So as you get older your right of withdrawal is going to go up obviously take into consideration, you want to have a buffer for the unexpected. But again, the financial goals are going to drive significantly the rate of withdrawal impact. But it’s not the only thing like we talked about. The second thing is the risk tolerance. Now someone who’s more conservative or concerned about market volatility is probably going to have a lower targeted withdrawal rate based on their financial objectives. Now, let’s use an example. Let’s say they want to preserve principal, okay, and they are very conservative with their investment strategy. They don’t want to see a lot of market fluctuations. And now that they have retired or they’re very close to retirement, the estimated return on a very conservative portfolio is less than 4% a year just because again, we’re now in this prolonged interest rate, low interest rate environment.
You know… yes, Powell has announced that interest rates could tick up now before 2023. But still, we’re in a very low interest rate environment, the 10 year sits right now at about 1.4% so there’s not a lot of places to get yield. So those folks that are very conservative, might only be getting 3 to 3.5% a year on average returns. So in order to preserve the principle, they should only be taking 3 to 3.5% a year as a rate of withdrawal. Conversely, as someone is more comfortable with taking risks you know maybe they’re more comfortable being in an equity position to the portfolio, maybe closer to a balanced portfolio or a 60, 40 blend, which is a very popular mix for my clients that are retired at drawing income, the estimated returns there, might be closer to 5% a year. So for those folks that want to preserve principle but are comfortable with being a little bit more aggressive in their accounts, they might be closer to that 5% a year in terms of rate of withdrawal.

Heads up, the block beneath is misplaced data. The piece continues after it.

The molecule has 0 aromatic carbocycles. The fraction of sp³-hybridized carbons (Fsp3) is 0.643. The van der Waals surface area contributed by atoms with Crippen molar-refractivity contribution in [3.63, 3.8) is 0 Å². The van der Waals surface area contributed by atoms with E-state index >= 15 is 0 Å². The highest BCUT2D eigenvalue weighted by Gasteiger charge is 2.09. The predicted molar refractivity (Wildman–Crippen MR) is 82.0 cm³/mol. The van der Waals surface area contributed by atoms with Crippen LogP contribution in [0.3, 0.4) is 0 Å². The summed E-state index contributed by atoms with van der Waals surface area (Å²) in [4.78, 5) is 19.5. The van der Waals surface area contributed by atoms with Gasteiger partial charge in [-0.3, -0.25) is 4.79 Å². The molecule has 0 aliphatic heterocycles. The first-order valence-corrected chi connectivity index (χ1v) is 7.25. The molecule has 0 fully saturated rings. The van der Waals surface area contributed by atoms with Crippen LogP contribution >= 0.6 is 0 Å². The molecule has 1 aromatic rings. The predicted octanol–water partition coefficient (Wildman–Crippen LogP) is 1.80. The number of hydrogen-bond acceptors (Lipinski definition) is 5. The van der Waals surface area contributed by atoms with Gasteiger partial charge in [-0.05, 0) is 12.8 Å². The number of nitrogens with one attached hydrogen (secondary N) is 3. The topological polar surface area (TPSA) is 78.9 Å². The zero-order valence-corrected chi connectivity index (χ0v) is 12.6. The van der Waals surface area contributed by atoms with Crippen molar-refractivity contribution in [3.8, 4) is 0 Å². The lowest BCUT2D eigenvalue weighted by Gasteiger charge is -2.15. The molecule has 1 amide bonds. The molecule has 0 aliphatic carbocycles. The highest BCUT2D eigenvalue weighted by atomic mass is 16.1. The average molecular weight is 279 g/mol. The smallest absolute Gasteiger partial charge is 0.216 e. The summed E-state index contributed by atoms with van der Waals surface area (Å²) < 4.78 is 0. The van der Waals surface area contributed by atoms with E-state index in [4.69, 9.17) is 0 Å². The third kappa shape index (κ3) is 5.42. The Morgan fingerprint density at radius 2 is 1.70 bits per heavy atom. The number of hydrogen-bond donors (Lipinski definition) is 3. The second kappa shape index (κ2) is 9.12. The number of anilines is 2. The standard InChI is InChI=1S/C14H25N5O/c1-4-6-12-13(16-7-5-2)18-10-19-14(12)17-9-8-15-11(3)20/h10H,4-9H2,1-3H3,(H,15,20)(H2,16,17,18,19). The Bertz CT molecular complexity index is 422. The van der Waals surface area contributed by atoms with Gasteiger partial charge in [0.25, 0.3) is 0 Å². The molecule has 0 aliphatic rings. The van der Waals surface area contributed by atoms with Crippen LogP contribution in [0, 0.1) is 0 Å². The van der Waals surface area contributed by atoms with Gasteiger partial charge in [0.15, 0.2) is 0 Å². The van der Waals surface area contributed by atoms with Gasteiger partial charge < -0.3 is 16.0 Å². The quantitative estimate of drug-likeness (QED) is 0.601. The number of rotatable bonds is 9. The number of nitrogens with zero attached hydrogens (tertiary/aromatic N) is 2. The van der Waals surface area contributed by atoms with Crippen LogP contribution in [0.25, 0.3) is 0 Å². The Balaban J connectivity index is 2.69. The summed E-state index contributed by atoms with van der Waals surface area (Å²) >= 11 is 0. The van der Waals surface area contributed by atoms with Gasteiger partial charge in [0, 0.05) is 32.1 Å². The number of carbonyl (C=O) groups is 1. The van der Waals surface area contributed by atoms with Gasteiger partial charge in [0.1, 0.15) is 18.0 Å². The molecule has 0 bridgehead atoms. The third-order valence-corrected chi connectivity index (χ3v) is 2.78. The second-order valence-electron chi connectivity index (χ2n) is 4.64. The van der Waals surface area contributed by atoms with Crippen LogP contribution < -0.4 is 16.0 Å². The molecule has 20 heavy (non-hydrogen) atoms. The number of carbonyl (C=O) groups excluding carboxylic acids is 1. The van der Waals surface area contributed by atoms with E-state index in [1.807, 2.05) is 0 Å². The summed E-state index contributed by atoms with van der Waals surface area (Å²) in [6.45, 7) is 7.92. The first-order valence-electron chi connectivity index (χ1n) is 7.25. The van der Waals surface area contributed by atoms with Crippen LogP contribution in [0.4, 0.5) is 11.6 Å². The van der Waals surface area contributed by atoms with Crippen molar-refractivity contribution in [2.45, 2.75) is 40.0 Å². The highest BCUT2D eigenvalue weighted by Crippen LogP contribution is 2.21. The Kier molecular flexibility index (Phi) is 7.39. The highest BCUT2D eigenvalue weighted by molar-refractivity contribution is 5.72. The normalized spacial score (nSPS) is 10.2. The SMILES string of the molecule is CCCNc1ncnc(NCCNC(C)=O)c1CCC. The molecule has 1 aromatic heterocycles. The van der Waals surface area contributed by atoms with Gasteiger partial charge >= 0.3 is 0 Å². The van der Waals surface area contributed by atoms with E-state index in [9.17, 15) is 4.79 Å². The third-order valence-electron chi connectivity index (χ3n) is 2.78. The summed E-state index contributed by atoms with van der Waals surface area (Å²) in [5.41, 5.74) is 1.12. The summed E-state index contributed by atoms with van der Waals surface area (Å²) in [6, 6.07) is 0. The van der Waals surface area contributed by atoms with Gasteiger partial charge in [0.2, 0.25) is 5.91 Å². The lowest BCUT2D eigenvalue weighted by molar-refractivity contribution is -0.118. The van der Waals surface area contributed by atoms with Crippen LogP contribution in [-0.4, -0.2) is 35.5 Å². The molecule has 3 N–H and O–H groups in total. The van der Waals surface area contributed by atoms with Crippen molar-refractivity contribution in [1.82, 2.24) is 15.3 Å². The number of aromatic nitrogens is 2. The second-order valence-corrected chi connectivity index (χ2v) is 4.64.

Other income sources play a role…
So again, the financial goals work in conjunction with the risk tolerance in order to create that ideal withdrawal rate. Now the third part of the equation like I mentioned, let’s not forget about it, is the income sources. If you have Social Security coming in maybe also a nice pension whether it be from the military or the government or a company you work for a long period of time, you may not need a lot of money from the portfolio. So therefore you have more flexibility to figure out you know do you give this money during lifetime? Do you do some Roth conversion strategies to be more tax efficient in your legacy wealth transfer down the road? But this is a key component when figuring out the rate of withdrawal because for those folks that don’t have a pension maybe they just have social security and then their investment assets, they might need to rely a little bit more heavily on their investment portfolio to replace their income.